Sculpted by Emile Grittel and former assistants of the late Jean-Joseph Carriès, this stoneware vessel bears an unusual shape, broken up at the shoulder. The modular appearance and the dripping glaze seeming to spout from the mouth of the vessel give it a sense of the arbitrary. The volcanic rivulets running down one side of the vase use the liquid, and thus not wholly predictable, property of glaze to give the vase its individual appearance, fully controlled by the ceramist. The body and shoulders of this vessel are embellished with horizontal bands and a motif resembling a twisted rope, which would have been added onto the vessel before the clay had completely hardened but before it was glazed. This peek into the method behind the creation of such a piece shows the great skill and thought involved in its conception.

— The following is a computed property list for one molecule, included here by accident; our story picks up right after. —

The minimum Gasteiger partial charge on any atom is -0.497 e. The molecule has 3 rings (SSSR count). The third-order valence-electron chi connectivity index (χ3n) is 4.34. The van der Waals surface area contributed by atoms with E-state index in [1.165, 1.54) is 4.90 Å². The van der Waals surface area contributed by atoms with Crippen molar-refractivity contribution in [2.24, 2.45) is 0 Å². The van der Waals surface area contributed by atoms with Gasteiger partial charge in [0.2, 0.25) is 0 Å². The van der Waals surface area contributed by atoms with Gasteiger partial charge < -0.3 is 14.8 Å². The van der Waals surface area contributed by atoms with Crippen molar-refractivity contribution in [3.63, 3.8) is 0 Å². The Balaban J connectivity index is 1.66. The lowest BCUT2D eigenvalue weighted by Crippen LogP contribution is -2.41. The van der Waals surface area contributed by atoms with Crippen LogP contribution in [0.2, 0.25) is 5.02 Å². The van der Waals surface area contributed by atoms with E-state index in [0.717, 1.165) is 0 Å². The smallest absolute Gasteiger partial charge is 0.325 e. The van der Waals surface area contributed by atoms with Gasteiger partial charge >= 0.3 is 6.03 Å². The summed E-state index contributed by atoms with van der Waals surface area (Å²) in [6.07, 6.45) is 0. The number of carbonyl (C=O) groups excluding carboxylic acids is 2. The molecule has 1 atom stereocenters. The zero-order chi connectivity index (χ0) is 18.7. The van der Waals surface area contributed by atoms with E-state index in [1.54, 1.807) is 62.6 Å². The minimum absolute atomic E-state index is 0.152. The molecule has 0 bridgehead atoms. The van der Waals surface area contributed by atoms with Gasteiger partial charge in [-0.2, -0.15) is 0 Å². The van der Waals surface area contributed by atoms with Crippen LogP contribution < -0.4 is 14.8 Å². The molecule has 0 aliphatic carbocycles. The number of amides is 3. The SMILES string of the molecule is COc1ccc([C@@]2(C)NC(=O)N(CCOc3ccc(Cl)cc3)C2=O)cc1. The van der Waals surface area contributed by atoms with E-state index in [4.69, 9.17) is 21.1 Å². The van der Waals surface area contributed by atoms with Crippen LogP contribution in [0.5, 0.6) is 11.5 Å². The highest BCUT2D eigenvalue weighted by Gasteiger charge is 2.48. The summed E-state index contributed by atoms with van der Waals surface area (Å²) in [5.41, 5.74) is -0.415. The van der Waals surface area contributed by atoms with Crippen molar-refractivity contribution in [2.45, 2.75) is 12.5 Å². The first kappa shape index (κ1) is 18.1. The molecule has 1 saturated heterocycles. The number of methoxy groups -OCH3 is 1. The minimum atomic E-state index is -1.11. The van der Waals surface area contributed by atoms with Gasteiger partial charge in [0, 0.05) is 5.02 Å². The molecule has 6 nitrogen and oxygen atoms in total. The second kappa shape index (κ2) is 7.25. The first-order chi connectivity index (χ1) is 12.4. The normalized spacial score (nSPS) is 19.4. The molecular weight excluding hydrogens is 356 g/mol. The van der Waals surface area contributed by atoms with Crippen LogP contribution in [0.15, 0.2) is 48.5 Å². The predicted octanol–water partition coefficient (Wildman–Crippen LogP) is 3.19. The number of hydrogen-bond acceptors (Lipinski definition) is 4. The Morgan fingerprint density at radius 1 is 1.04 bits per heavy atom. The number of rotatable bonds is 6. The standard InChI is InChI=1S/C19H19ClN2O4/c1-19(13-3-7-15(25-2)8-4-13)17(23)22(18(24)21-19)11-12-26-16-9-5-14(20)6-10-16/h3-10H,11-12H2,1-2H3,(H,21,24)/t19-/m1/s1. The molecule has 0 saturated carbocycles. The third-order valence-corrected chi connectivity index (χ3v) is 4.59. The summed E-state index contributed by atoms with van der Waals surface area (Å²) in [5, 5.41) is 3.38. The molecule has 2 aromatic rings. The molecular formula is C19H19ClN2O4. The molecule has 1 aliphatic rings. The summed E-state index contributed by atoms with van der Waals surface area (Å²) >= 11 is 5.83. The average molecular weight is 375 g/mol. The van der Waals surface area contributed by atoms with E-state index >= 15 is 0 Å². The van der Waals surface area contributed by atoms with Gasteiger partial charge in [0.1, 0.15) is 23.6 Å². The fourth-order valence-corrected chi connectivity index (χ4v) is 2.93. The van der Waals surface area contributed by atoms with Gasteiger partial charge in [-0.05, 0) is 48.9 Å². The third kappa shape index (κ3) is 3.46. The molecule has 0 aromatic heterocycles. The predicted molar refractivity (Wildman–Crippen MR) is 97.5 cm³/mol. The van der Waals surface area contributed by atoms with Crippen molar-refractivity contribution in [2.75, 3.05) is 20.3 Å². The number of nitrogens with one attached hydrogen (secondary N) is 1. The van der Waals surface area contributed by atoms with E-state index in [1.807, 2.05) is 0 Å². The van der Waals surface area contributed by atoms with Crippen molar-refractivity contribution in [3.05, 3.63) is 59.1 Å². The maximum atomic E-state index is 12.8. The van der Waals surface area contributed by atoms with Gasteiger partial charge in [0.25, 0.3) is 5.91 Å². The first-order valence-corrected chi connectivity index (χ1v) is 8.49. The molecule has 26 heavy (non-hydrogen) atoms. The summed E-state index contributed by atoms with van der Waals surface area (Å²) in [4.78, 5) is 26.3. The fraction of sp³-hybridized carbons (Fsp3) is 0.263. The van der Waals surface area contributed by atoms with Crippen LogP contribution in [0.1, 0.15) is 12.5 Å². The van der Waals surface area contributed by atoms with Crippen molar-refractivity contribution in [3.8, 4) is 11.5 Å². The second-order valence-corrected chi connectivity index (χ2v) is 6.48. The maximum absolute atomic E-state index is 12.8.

About Georges Hoentschel
Georges Hoentschel was an interior designer with an elite international following. He engaged sculptor Jean Carriès to create Japonist ceramics for his more advanced clients. Work done by Emile Grittel and others under Hoentschel's name was noted for gold glaze effects and the frequent use of metal mounts. Much of the inspiration was drawn from floral forms. Hoentschel's talent and taste were officially confirmed when he was commissioned to design and oversee the decoration of the pavilion of the Union Centrale des Arts Décoratifs at the Paris Universal Exhibition of 1900. [Source: Jason Jacques]